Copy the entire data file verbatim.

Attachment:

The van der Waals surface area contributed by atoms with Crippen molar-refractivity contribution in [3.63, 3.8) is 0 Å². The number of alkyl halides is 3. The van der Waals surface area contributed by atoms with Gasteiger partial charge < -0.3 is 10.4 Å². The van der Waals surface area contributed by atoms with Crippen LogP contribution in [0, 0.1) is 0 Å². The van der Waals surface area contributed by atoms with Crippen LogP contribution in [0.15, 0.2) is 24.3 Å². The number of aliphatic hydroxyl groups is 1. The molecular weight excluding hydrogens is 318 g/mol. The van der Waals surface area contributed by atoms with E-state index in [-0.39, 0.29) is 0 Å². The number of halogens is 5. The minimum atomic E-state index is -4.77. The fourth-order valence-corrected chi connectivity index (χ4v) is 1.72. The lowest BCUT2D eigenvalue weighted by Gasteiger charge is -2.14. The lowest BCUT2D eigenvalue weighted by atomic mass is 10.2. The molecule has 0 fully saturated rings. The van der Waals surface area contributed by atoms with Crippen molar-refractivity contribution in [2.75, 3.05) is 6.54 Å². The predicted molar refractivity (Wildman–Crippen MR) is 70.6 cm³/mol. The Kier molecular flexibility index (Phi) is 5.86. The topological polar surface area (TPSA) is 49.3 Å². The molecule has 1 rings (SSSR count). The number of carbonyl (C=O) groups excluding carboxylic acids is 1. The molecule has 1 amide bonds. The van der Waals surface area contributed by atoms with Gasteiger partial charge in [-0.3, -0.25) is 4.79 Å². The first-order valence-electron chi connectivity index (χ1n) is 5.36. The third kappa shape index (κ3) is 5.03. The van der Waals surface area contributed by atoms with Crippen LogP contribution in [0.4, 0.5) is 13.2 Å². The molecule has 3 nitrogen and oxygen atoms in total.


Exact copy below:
The van der Waals surface area contributed by atoms with Crippen molar-refractivity contribution in [3.63, 3.8) is 0 Å². The number of alkyl halides is 3. The van der Waals surface area contributed by atoms with Gasteiger partial charge < -0.3 is 10.4 Å². The van der Waals surface area contributed by atoms with Crippen LogP contribution in [0, 0.1) is 0 Å². The van der Waals surface area contributed by atoms with Crippen LogP contribution in [0.15, 0.2) is 24.3 Å². The number of aliphatic hydroxyl groups is 1. The molecular weight excluding hydrogens is 318 g/mol. The van der Waals surface area contributed by atoms with E-state index in [-0.39, 0.29) is 0 Å². The number of halogens is 5. The minimum atomic E-state index is -4.77. The fourth-order valence-corrected chi connectivity index (χ4v) is 1.72. The lowest BCUT2D eigenvalue weighted by Gasteiger charge is -2.14. The lowest BCUT2D eigenvalue weighted by atomic mass is 10.2. The molecule has 0 fully saturated rings. The van der Waals surface area contributed by atoms with Crippen molar-refractivity contribution in [2.75, 3.05) is 6.54 Å². The predicted molar refractivity (Wildman–Crippen MR) is 70.6 cm³/mol. The Kier molecular flexibility index (Phi) is 5.86. The topological polar surface area (TPSA) is 49.3 Å². The molecule has 1 rings (SSSR count). The number of carbonyl (C=O) groups excluding carboxylic acids is 1. The molecule has 1 amide bonds. The van der Waals surface area contributed by atoms with Gasteiger partial charge in [-0.3, -0.25) is 4.79 Å². The first-order valence-electron chi connectivity index (χ1n) is 5.36. The third kappa shape index (κ3) is 5.03. The van der Waals surface area contributed by atoms with Crippen LogP contribution in [0.4, 0.5) is 13.2 Å². The molecule has 3 nitrogen and oxygen atoms in total.